New Zealand needs highly skilled professionals, says new survey

by Ray Clancy on January 10, 2018

A lack of highly skilled professionals is a real threat to business growth in New Zealand and they will need to recruit more from abroad, with shortages particularly hitting the IT sector, a new report suggests.

Businesses will struggle to grow to their full potential if highly skilled candidates are not actively recruited, but an expected tightening of immigration rules may hinder them from looking overseas.

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According to Shay Peters, country manager for international recruitment firm Robert Walters, the IT sector is particularly weak at the moment in terms of being able to attract the best talent. One solution may be to attract New Zealand expats back home.

The firm’s annual salary survey shows that in New Zealand employees are still very much in the driver’s seat with more than 80% feeling confident of plentiful job opportunities this year driven by a thriving economy and large Government project roll-outs.

‘The feedback from employers, however, not only from the survey but also from our day-to-day engagement with them, is that there is an increasing lack of highly skilled candidates. This coupled with the Government indicating a tightening of the immigration policy poses a real concern for businesses,’ Peters said.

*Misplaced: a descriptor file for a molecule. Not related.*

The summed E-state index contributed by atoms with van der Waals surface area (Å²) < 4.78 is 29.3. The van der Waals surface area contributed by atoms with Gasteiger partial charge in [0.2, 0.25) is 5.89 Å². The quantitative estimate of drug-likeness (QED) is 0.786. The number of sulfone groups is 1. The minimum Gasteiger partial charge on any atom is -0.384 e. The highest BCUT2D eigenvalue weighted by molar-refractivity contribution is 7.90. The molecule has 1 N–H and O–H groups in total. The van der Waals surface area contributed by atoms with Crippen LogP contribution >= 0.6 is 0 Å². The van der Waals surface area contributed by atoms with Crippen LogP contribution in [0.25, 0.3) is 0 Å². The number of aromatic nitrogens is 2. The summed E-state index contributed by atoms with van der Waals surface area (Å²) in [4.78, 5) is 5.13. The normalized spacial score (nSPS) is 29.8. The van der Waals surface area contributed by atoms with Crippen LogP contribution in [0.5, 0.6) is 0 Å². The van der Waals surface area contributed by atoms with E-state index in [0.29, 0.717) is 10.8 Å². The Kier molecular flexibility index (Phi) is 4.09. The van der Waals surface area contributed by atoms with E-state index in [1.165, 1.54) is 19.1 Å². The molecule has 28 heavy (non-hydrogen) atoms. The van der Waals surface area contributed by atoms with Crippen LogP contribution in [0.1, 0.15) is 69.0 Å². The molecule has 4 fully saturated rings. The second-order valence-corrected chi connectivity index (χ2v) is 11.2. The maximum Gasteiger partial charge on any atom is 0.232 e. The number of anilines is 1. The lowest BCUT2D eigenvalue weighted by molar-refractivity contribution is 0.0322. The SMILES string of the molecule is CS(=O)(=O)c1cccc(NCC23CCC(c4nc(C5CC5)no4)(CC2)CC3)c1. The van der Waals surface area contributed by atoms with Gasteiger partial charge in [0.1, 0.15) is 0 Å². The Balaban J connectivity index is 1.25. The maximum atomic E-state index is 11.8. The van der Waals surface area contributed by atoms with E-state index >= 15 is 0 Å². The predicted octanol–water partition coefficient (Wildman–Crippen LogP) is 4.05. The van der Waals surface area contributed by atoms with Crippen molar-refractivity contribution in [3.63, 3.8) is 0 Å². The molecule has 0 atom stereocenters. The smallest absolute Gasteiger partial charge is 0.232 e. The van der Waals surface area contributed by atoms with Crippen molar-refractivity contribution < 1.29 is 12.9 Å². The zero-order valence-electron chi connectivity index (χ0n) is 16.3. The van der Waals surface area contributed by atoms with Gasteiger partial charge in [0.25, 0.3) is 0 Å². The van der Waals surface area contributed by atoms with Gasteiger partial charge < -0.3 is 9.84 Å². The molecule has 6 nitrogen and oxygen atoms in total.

‘Kiwi companies are going to have to really tailor their pitch to entice expats back here. They’ll have to upsell the lifestyle balance that New Zealand offers and be prepared to offer salaries in line with those in the UK, the US and Asia,’ he pointed out.

‘The fallout from Brexit, combined with the perceived political instability in the United States, is making New Zealand an increasingly attractive option for many Kiwi expats. This trend will assist in meeting the high demand for skilled professionals in New Zealand,’ he added.

Peters also pointed out that due to the persisting pressure of a shortage of candidates, salaries will increase for many professionals, leaving some in a powerful position to negotiate with the employers.

In 2017, salaries rose for nearly 60% of professionals, according to the survey, and 74% of professionals expect their salaries to rise in 2018 and Peters said that job seekers could be in a position to negotiate extra benefits such as flexible working conditions and health and wellbeing programmes.

The salary survey, which covers a range of professions, also found that the job market is exceptionally busy, and infrastructure, technology, and large scale retail will be the big drivers of growth in the main centres. The Government has committed to a broad ranging programme of infrastructure projects in housing and education, and major road projects in Wellington and Auckland.

‘These projects will see the creation of many jobs and salaries will rise for civil engineers, construction workers, procurement, legal and finance professionals who work on these developments,’ said Peters.

‘Telecommunication companies, banks, and utilities will invest in differentiating themselves through their customer experience and digital transformations. Large business transformation projects in the public sector will require IT professionals with skills in specialist areas such as big data, analytics, UX and UI,’ he explained.

‘There will be intense competition between organisations for IT professionals and remuneration will likely rise for permanent and contract technology roles,’ he added.

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